Each year, fourth graders visit the New Hampshire Historical Society in Concord as part of their study of state history. It used to be a “capstone” field trip, said Elizabeth Dubrulle, the society’s director of education. Now it’s a substitute for the history education most no longer receive in the classroom.
“We used to employ a very Socratic method with the kids,” she told NHPR reporter Jason Moon. “We would try keeping them engaged by asking a lot of questions, drawing on what they knew. We had to change that because we would ask questions and it would be crickets. They didn’t know. They weren’t getting the background.”
Dubrulle and the museum teachers give examples of the “history deficit.”
. . . students who named ISIS as America’s enemy in the Revolutionary War or who were unable to name the president during the Civil War.“
. . . “We’ve had kids from Manchester schools, who when they came through our field have trip said they had no idea there were mills in Manchester. They had no idea what those brick buildings were that they saw everywhere.”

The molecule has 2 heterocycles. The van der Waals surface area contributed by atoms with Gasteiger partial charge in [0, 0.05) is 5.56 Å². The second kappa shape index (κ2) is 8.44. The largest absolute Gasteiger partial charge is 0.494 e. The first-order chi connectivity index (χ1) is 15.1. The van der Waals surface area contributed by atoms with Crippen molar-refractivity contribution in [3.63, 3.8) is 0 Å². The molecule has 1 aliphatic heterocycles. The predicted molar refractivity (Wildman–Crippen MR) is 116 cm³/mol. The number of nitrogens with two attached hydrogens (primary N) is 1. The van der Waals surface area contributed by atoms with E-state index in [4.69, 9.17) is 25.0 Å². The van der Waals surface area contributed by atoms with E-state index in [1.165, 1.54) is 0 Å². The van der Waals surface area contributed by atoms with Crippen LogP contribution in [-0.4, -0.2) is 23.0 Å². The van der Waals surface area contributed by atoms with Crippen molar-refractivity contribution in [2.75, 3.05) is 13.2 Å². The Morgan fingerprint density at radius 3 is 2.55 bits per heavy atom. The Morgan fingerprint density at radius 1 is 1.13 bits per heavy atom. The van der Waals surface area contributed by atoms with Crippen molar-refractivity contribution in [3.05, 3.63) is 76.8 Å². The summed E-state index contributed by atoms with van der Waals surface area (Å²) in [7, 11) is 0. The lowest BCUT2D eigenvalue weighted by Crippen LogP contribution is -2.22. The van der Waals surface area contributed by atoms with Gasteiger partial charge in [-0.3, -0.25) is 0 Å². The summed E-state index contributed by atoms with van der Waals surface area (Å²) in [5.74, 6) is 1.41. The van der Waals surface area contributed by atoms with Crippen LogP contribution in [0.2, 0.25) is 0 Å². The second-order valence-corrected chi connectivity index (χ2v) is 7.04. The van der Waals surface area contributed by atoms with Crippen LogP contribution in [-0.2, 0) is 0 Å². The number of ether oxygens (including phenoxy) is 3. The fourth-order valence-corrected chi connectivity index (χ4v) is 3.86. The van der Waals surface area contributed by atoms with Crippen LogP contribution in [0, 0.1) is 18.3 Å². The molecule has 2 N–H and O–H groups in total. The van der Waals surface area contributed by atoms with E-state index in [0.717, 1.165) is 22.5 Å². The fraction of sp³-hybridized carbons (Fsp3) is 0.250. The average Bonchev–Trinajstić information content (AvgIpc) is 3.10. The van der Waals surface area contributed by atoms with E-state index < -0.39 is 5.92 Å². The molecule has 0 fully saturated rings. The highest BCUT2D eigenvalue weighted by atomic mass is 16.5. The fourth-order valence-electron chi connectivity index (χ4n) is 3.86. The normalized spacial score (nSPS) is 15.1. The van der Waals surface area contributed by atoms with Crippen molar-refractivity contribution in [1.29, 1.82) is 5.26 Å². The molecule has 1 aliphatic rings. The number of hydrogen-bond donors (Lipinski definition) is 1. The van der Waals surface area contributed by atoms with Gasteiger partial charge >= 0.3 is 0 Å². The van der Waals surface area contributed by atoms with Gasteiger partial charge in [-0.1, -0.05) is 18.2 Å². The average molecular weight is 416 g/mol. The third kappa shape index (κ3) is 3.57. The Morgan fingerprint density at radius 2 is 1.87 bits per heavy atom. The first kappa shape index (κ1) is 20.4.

The society is creating a free, online curriculum on New Hampshire history for fourth graders.
It’s not just a New Hampshire problem, according to Knowledge Matters. Elementary students devote 85 minutes a day to language arts, but just 18 minutes a day to social studies. (And social studies may not mean history or civics.)
Most elite universities don’t require history majors to study U.S. history or government, complains George Will, citing an American Council of Trustees and Alumni (ACTA) study.
Others let students satisfy the requirement with “micro-history” courses such as “Hip-Hop, Politics and Youth Culture in America” (University of Connecticut), and “Jews in American Entertainment” (University of Texas).
More than a third of college graduates couldn’t identify Franklin Roosevelt as the architect of the New Deal in a recent ACTA survey. Nearly half did not know the lengths of the terms of U.S. senators and representatives.